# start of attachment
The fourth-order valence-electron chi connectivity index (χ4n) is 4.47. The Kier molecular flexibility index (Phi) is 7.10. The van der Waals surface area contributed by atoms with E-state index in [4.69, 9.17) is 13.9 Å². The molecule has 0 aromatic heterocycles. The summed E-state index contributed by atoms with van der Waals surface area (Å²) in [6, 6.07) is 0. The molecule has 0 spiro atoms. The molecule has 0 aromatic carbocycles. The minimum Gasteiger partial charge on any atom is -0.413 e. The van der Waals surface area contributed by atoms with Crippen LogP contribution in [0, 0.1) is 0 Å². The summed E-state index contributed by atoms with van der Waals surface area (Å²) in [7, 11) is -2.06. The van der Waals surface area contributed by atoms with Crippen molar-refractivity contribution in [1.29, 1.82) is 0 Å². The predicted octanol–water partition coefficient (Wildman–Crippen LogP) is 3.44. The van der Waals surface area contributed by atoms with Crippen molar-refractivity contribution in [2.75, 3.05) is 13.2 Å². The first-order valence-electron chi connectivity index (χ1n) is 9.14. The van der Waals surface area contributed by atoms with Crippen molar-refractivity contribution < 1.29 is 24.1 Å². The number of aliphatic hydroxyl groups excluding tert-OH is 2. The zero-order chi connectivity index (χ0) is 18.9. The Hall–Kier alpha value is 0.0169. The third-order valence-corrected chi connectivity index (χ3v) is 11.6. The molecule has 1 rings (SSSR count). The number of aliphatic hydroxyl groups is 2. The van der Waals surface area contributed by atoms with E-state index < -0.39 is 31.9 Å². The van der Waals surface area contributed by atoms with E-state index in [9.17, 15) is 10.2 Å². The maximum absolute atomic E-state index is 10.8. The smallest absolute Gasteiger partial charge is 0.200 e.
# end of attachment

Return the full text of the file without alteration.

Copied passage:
The fourth-order valence-electron chi connectivity index (χ4n) is 4.47. The Kier molecular flexibility index (Phi) is 7.10. The van der Waals surface area contributed by atoms with E-state index in [4.69, 9.17) is 13.9 Å². The molecule has 0 aromatic heterocycles. The summed E-state index contributed by atoms with van der Waals surface area (Å²) in [6, 6.07) is 0. The molecule has 0 spiro atoms. The molecule has 0 aromatic carbocycles. The minimum Gasteiger partial charge on any atom is -0.413 e. The van der Waals surface area contributed by atoms with Crippen LogP contribution in [0, 0.1) is 0 Å². The summed E-state index contributed by atoms with van der Waals surface area (Å²) in [7, 11) is -2.06. The van der Waals surface area contributed by atoms with Crippen molar-refractivity contribution in [1.29, 1.82) is 0 Å². The predicted octanol–water partition coefficient (Wildman–Crippen LogP) is 3.44. The van der Waals surface area contributed by atoms with Crippen molar-refractivity contribution in [2.75, 3.05) is 13.2 Å². The first-order valence-electron chi connectivity index (χ1n) is 9.14. The van der Waals surface area contributed by atoms with Crippen molar-refractivity contribution < 1.29 is 24.1 Å². The number of aliphatic hydroxyl groups excluding tert-OH is 2. The zero-order chi connectivity index (χ0) is 18.9. The Hall–Kier alpha value is 0.0169. The third-order valence-corrected chi connectivity index (χ3v) is 11.6. The molecule has 1 rings (SSSR count). The number of aliphatic hydroxyl groups is 2. The van der Waals surface area contributed by atoms with E-state index < -0.39 is 31.9 Å². The van der Waals surface area contributed by atoms with E-state index in [9.17, 15) is 10.2 Å². The maximum absolute atomic E-state index is 10.8. The smallest absolute Gasteiger partial charge is 0.200 e.